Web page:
Corrected entry: The simulation of the "Genesis Effect" is shown on a relatively small planetoid, and other than the initial fireball, there is not much 'drama' about the explosive aspects of the effect. However, when the Genesis Device explodes aboard the Reliant at the end of the film, the resultant explosion looks to be violent enough to dwarf and completely destroy even a small sized solar system. At full warp speed, the Enterprise barely escapes, and even that is at great distance from 'ground zero'('space zero'?). This sure does not resemble the gentle, 'friendly' effect shown on the demonstration tape! If Kahn hadn't interfered with the plans, how is it reasonably possible that the crew of the Reliant was going to detonate the device and get away safely?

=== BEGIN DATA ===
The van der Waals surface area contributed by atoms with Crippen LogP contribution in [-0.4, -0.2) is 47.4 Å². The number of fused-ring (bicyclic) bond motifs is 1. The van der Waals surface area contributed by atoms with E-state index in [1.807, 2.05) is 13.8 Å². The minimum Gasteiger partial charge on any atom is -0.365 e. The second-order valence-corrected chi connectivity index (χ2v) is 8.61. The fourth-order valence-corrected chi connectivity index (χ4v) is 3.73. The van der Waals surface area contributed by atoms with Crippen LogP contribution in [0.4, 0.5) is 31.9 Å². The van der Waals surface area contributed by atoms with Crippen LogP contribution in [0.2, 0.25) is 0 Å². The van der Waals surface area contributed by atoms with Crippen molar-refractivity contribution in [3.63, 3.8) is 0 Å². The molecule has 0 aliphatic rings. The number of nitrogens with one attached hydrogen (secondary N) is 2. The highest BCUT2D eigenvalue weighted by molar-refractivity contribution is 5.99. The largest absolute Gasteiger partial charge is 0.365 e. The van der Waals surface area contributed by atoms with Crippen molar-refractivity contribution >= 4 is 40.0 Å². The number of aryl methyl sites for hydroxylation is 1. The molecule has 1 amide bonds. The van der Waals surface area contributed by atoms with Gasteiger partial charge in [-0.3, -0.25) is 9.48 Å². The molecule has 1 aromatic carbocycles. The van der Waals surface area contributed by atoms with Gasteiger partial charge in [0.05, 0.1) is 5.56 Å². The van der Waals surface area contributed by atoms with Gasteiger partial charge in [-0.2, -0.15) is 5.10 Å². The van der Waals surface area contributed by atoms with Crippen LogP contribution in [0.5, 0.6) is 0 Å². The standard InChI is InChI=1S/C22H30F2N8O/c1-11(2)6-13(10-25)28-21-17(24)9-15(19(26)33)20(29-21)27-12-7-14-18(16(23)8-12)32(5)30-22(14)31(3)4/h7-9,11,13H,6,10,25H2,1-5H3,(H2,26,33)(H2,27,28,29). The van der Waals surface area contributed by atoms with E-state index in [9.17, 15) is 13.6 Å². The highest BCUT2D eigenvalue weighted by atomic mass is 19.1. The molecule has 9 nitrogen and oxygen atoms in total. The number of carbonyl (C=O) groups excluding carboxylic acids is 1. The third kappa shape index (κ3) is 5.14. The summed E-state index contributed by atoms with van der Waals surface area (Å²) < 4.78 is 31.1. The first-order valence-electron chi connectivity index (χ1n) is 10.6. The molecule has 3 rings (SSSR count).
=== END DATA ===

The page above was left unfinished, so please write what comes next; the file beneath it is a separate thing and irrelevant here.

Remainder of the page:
Corrected entry: When Joachim is telling Kahn why they can't return fire on the Enterprise, it's because "They've damaged the photon control and the warp drive. We must withdraw." Notice how his eyes aren't looking at Khan until he says "We must withdraw." indicating that he's reading his lines from an off-screen cue card.
Corrected entry: When Spock dies, the left side of his body and the left side of his head rest against the transparent shield. In the next scene, the back of his body and the back of his head rest on the shield. The position of Captain Kirk relative to the position of Spock also changes between these scenes.Tony DiClemente
You may like...
Join the mailing list
Addresses are not passed on to any third party, and are used solely for direct communication from this site. You can unsubscribe at any time.